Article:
• Suzon Mazataud

Women's Leadership in Climate Activism

Updated: Nov 30, 2020

Ever since the impressive actions of the Suffragettes in the early 20th century, a standard has been set for women activists. Women have occupied key positions in every social movement; be it anti-war movements, revolutionary protests in Arab countries or the fight against racism and police brutality. Although their work has sometimes been overshadowed by the presence of their male counterparts, women have been gradually overcoming the gender hurdles to leadership and influence in activists spheres.  


In the particular case of environmental activism, women have been a force and a key element in the fight for sustainability from the beginning on. Female activists from across the globe have brought the subjects of the climate crises to the attention of all, making climate change segments an 8 o’clock-news must. Leaders like Greta Thunberg, Anuna De Wever and Luisa Neubauer are particularly young, though their age doesn’t impede them from shaking global politics in an astonishing way. 


Images of these young activists at marches, in political campaigns, or at environmental summits, have been common in the news in the last two years. In the struggle they face, these young women have shown a great sense of solidarity and unity; demonstrating their fight together and support each other. This was illustrated best at the 2020 Davos Summit, where Vanessa Nakate, a young black women activist from Uganda was cut out of a photo with other white climate activists. The story was immediately shared on social media and the young women received the immediate support of her peers. But what are the reasons for there being a majority of women leaders in the movement? How does female leadership influence climate activism and what does that mean for the movement? 



Under the current situation, women are and will continue to be the first victims of the climate crises. Climate change disproportionately affects them because they are more likely to live in poverty than men, have less access to basic human rights like the ability to freely move and acquire land, and face systematic violence that escalates during periods of instability. The patriarchal system is exploiting the female workforce to create profit in industries that are destroying their environments. A strong example of this is the fast-fashion industry, where women constitute the vast majority of employees. They work in sweatshops under highly unsuitable work conditions, in one of the most polluting industries and often suffer health damages. This reveals the dire need to include women from the global South in the fight against climate and ecological breakdown.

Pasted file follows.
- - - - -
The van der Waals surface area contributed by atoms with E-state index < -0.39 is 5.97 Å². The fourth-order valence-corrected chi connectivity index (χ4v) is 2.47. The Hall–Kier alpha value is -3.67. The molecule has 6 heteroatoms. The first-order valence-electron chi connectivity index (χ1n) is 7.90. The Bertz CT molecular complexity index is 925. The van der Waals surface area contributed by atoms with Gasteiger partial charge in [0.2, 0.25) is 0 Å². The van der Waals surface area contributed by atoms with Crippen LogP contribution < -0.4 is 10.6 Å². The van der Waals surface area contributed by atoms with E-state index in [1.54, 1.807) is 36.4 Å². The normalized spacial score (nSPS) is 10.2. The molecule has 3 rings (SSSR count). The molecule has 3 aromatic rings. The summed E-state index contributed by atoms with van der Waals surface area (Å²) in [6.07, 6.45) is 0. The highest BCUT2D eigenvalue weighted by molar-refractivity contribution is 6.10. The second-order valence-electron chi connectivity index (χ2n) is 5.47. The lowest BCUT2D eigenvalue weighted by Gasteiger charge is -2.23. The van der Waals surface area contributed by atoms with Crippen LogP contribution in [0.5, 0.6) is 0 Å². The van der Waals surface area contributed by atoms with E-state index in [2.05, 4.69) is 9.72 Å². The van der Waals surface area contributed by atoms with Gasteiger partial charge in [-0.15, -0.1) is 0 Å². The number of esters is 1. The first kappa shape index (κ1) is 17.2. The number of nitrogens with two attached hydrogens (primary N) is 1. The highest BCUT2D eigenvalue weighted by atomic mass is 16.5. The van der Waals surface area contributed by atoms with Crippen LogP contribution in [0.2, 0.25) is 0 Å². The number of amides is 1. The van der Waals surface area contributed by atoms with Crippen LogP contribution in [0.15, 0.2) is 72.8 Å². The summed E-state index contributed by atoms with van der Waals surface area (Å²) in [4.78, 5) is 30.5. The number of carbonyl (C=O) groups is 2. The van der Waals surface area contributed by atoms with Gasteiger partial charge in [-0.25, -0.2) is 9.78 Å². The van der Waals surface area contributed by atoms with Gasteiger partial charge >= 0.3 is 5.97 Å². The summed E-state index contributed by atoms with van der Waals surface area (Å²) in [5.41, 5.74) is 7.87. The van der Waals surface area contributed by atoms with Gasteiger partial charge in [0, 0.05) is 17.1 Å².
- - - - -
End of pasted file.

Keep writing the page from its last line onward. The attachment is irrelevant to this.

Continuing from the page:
Lisa Neubauer, climate activist inspired by Greta Thunberg’s actions and one of the leaders of the German school strike for climate movement, says the climate crises is a feminist issue. She is fighting among many other strong women, which gives her hope and encourages her not to give up. This allows her not to back down when she is facing the many sexist attacks she receives for her activism because she admits that most of the hatred she receives is rooted in sexism. Her leadership is influenced by the feeling of sorority that surrounds her and other women climate leaders in their actions. She links the fact that the climate crisis is a man-made crisis, created by men structurally in power with her wish of wanting to overthrow current power systems and to engage even more in this protest. 


The fact that there is a majority of women leaders is an opportunity for the movement to promote an inclusive and intersectional vision of activism. It can highlight the particular link between the exploitation of women and the exploitation of the world’s resources by men in power. It’s an opportunity to create a space where women and especially young women are encouraged to embrace leadership positions without feeling the need to step over others. On the contrary, women leadership can promote a more equal division of power between all actors of the movement in the fight for climate justice. The youth climate movement in Europe has been an example of this, with a largely horizontal structure and emerging leaders acting as the public voices of the movement rather than decision-takers. 


With this in mind, it is no wonder that women account for the majority of leaders in the climate movement. If the movement continues to be a welcoming place for them, where they can express themselves and develop leadership without fear, it might inspire activists to embrace this new form of activism, more focused on solidarity than ego. Global climate justice can only be achieved if we fight for a more sustainable world without reproducing the inequalities of today’s system, and this must be taken as a chance for the success of climate actions. It is an opportunity to further challenge power structures and create a truly different alternative organisation of society, which we desperately need to achieve in the coming years. 



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